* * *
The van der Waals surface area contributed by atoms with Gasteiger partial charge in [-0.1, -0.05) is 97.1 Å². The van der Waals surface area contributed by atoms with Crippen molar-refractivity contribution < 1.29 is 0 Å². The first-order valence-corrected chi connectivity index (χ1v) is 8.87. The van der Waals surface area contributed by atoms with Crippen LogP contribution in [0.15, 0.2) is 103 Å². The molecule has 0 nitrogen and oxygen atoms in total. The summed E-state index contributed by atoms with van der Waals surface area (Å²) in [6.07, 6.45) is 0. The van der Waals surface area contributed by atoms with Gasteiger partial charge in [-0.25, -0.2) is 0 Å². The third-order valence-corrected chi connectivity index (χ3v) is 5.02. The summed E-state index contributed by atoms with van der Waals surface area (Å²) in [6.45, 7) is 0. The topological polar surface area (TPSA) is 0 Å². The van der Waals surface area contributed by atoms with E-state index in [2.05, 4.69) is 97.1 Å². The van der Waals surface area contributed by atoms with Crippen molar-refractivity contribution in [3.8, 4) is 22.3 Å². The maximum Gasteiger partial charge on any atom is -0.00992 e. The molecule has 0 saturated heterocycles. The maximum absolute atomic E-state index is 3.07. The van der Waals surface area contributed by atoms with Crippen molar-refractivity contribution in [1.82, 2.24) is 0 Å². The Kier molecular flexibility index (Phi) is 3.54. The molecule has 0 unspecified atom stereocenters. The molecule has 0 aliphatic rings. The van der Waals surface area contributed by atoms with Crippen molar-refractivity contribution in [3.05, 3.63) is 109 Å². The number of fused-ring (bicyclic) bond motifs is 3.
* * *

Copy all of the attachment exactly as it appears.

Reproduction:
The van der Waals surface area contributed by atoms with Gasteiger partial charge in [-0.1, -0.05) is 97.1 Å². The van der Waals surface area contributed by atoms with Crippen molar-refractivity contribution < 1.29 is 0 Å². The first-order valence-corrected chi connectivity index (χ1v) is 8.87. The van der Waals surface area contributed by atoms with Crippen LogP contribution in [0.15, 0.2) is 103 Å². The molecule has 0 nitrogen and oxygen atoms in total. The summed E-state index contributed by atoms with van der Waals surface area (Å²) in [6.07, 6.45) is 0. The van der Waals surface area contributed by atoms with Gasteiger partial charge in [-0.25, -0.2) is 0 Å². The third-order valence-corrected chi connectivity index (χ3v) is 5.02. The summed E-state index contributed by atoms with van der Waals surface area (Å²) in [6.45, 7) is 0. The topological polar surface area (TPSA) is 0 Å². The van der Waals surface area contributed by atoms with E-state index in [2.05, 4.69) is 97.1 Å². The van der Waals surface area contributed by atoms with Crippen molar-refractivity contribution in [3.8, 4) is 22.3 Å². The maximum Gasteiger partial charge on any atom is -0.00992 e. The molecule has 0 saturated heterocycles. The maximum absolute atomic E-state index is 3.07. The van der Waals surface area contributed by atoms with Crippen molar-refractivity contribution in [1.82, 2.24) is 0 Å². The Kier molecular flexibility index (Phi) is 3.54. The molecule has 0 unspecified atom stereocenters. The molecule has 0 aliphatic rings. The van der Waals surface area contributed by atoms with Crippen molar-refractivity contribution in [3.05, 3.63) is 109 Å². The number of fused-ring (bicyclic) bond motifs is 3.